Former Texas athletic director DeLoss Dodds led the Longhorns to unprecedented heights during his 32 years at the helm of the athletic department. Rodolfo Gonzalez/American-Statesman

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Former Texas AD DeLoss Dodds honored Tuesday

Longhorn Foundation raising money for endowed scholarship to encourage former athletes to come back, finish degrees

Posted October 18th, 2016


Former Texas athletic director DeLoss Dodds rarely gives interviews these days and prefers not talking about himself or his legacy.

But when told that school officials wanted to honor him and wife Mary Ann, Dodds said, “I’m not comfortable with this, but I’m going to endure.”

Hundreds of Dodds’ close friends and UT supporters filled Moody Theater on Tuesday for an event honoring one of the most powerful figures in collegiate athletics. The Longhorn Foundation has created the Mary Ann & DeLoss Dodds Legacy Campaign to support former UT athletes who wish to return to campus and finish their degrees.


The Foundation aims to raise $775,000 to complete one fully endowed scholarship. As of Tuesday, school officials had raised $275,707 from 120 donors.

Asked about his lifelong work, Dodds said it was about “seeing young men and young women go out into life and be successful in every way. I think that’s what you look for, and that’s the most important thing. That’s why were here. That’s why we did what we did. That’s the goal and that’s the return.”

Former Texas coach Mack Brown, who spent all 16 seasons at UT working for Dodds, said the school wouldn’t be what it is today without the former track standout from Kansas State.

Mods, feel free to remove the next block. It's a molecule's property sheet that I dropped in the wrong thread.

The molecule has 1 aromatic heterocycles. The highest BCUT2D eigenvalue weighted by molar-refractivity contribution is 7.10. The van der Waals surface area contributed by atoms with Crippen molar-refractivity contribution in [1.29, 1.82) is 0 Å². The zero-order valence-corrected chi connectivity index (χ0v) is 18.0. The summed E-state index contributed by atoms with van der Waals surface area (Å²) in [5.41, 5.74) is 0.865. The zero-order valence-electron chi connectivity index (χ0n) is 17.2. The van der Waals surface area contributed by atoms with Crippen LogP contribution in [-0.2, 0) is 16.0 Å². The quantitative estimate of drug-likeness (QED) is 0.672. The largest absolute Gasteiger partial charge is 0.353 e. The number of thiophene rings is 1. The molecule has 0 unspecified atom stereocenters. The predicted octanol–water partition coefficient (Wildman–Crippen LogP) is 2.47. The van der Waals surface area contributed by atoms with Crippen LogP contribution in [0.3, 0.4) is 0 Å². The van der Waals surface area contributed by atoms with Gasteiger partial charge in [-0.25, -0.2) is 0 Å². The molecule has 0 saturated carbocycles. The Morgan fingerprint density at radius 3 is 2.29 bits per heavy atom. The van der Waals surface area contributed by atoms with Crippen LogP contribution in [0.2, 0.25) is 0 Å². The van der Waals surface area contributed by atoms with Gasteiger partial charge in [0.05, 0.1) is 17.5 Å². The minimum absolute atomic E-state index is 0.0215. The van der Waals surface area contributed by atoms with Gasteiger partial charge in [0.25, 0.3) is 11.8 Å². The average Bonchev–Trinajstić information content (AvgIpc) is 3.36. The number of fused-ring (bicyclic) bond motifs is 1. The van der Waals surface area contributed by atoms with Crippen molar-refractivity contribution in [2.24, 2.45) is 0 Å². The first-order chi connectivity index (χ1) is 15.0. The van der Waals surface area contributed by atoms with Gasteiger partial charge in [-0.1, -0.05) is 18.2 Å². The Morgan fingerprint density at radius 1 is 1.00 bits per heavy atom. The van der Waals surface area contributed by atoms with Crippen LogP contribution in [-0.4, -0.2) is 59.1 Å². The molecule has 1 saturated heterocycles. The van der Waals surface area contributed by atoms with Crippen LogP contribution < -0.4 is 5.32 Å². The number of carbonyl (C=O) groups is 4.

Dodds served as UT’s athletic director from 1981 to 2013. During that time, the Longhorns’ athletic department became the largest revenue generator in the nation.

“It was funny when we first got here, I said, ‘DeLoss, just give us a chance, give us some money.’ He told everybody after that he gave Mack and Sally an unlimited budget and we went over it,” Brown said. “That’s when I knew we were going to get along.

“We had some hard discussions sometimes,” Brown added. “We never ever really disagreed on anything. Everything that we talked about, if it was important enough to me and it was about winning and it was about student-athlete, he gave it to us.”

Dodds said he received a call from current AD Mike Perrin on Monday before the Big 12 announced it was not going to expand.

Asked what advice he would give Perrin, Dodds said, “Tough times don’t last. Tough people do. That’s my advice. Mike’s gonna be fine. Texas will be fine. Is a great place. It can be down. It can be up and down. But generally, Texas will be Texas.”

Contact Brian Davis at 512-445-3957. Email

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